Tellingly she really only behaves that way with me and Eric. When, for example, another parent at preschool notices that we are having trouble (read: Ingrid is yelling at me without pause and asking for help while refusing my way of helping her) and asks if s/he can help, Ingrid explains reasonably politely what she needs help with and gladly accepts it.
During all of this I try to remind myself that:
I cannot control her behaviour but I can control how I react to it (and that covers both my internal and external reactions).
If we are to break the spiral of negative emotions and negative behaviour, it’s up to me to do it.
I can choose to treat her the way she “deserves” to be treated, or the way that is likely to break the spiral.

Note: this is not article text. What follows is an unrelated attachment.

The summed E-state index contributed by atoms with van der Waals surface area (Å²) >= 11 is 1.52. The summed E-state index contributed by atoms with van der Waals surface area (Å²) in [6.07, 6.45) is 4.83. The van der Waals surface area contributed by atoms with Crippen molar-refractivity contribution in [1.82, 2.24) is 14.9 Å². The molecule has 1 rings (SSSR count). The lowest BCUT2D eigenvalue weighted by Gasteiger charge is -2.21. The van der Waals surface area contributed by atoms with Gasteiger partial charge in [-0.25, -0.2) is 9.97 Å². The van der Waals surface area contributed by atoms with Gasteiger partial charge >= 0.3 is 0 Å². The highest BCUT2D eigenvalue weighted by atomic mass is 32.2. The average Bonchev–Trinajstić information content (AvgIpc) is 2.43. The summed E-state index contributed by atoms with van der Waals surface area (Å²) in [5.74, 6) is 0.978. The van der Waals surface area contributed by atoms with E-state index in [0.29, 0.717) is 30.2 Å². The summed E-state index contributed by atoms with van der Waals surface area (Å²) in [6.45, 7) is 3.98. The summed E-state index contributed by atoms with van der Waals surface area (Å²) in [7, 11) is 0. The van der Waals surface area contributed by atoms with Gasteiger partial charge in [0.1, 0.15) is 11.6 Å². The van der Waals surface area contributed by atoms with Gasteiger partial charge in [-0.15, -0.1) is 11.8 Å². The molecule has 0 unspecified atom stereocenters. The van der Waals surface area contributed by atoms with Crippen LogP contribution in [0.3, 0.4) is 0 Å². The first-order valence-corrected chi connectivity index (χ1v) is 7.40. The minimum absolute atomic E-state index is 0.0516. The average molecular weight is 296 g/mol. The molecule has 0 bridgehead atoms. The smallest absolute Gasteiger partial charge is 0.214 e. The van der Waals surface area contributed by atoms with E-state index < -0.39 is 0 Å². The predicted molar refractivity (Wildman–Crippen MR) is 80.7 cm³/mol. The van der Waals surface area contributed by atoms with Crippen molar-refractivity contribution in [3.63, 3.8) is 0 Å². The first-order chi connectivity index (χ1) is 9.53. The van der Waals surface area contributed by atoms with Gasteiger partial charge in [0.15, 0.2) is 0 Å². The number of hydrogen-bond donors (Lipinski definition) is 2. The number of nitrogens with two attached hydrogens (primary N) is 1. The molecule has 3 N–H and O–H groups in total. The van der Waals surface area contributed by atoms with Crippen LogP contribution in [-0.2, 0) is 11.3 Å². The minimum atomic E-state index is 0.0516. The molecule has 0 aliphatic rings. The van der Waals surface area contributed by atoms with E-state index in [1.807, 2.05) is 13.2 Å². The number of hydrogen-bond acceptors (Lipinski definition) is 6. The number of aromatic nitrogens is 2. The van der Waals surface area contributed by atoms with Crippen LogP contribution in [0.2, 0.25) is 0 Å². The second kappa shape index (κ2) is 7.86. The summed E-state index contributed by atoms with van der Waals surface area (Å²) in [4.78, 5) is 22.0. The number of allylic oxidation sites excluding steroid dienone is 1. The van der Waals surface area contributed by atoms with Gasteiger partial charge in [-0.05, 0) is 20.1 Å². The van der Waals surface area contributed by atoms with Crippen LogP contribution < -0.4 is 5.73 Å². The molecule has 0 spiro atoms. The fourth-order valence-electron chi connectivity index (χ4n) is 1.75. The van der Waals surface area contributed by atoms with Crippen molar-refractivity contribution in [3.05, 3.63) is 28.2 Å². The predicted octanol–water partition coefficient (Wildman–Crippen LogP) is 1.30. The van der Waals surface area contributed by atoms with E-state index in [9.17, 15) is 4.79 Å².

When she yells for help doing something ridiculously easy, I may think that that kind of request really deserves to be ignored until she addresses me in a more polite manner, or refused because she can do it herself perfectly well. But all that achieves is an escalation of the spiral. Instead I can interpret her shouting as a way of saying “I feel ignored and tired and unloved and I hate it and I want company”, gently remind her that I would prefer if she asked me kindly instead of shouting, and help her.
But there are times when she has decided to not cooperate at all, and then it can be physically difficult for me to help her. I cannot lift her when I am carrying Adrian; I cannot put her mitten on if she keeps her hand all limp. And there are times when my patience runs out and I just cannot take her yelling any more, and I walk away from the room or the situation.
It is bloody exhausting to have two cranky kids. I don’t tolerate loud noise well, and when two children are screaming right next to me, it leaves me tired and with frazzled nerves, even less willing to indulge in Ingrid’s whims or to get engaged in her activities.